Long-term result of transcatheter arterial embolization for liver hemangioma

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Abstract

Transcatheter arterial embolization (TAE) is a method for the treatment of liver hemangioma, but fewer studies reported the long-term result.

Retrospective study was conducted to liver hemangioma patients who received TAE. The inclusion criteria included the following: the period of follow-up was more than 5 years; and patients were followed up for less than 5 years, but received surgical treatment due to the enlargement of tumor or severe complications of TAE. The collected data included sex, age, size of the tumor, times of TAE, complications, period of follow-up, long-term result, and whether or not surgery was finally performed.

Fifty-five patients were included, and the average age was 43.1 ± 8.6 years. The average size of liver hemangioma was 9.0 ± 4.3 cm. Four patients (7.3%) had severe complications after TAE, including 2 cases of biloma which were cured by surgery. The tumor size was smaller or the same in 19 patients after 5 years follow-up, and the long-term effective rate was 35.8%. The size of tumor became larger in the other 34 patients (64.2%), and 29 patients (54.7%) received surgery finally. The long-term effective rate for patients with ≥10 cm tumor and <10 cm tumor were 12.5% and 45.9%, respectively, and the difference was significant (P = .019).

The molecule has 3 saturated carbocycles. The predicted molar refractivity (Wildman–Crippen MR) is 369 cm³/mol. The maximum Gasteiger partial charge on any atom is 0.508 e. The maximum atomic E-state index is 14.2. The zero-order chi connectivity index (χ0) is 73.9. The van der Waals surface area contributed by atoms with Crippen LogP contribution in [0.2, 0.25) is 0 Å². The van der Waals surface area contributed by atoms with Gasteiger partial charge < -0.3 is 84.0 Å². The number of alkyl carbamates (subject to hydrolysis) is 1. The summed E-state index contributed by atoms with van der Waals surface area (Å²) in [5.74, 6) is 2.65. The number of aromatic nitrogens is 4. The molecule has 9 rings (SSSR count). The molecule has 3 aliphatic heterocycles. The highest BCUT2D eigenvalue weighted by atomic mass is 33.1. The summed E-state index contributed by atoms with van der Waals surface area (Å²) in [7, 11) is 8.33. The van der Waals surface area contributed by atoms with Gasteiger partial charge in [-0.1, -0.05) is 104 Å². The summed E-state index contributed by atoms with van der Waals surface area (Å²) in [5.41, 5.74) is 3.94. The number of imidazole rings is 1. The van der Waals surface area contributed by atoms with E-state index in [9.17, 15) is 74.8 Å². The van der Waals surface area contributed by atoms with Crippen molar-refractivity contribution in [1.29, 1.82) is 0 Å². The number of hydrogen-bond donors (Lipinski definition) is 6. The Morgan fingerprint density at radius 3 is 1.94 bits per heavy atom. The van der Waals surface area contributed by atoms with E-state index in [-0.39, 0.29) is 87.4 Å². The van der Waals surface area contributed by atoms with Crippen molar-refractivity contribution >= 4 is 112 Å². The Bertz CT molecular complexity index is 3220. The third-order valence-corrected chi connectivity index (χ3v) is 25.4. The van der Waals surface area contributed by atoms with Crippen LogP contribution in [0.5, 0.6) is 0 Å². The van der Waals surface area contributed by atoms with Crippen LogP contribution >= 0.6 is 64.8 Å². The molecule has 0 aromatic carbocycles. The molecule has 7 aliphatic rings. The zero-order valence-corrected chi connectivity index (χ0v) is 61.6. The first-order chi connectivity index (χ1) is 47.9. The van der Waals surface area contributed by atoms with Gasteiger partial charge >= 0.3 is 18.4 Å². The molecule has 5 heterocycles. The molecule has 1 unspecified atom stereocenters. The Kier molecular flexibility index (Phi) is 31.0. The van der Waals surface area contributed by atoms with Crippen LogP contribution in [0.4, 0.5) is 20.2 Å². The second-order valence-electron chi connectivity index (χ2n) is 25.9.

The long-term result of TAE for liver hemangioma was not satisfying, and the treatment had the risk of severe complication. For patients with asymptomatic liver hemangioma, TAE should not be conducted.

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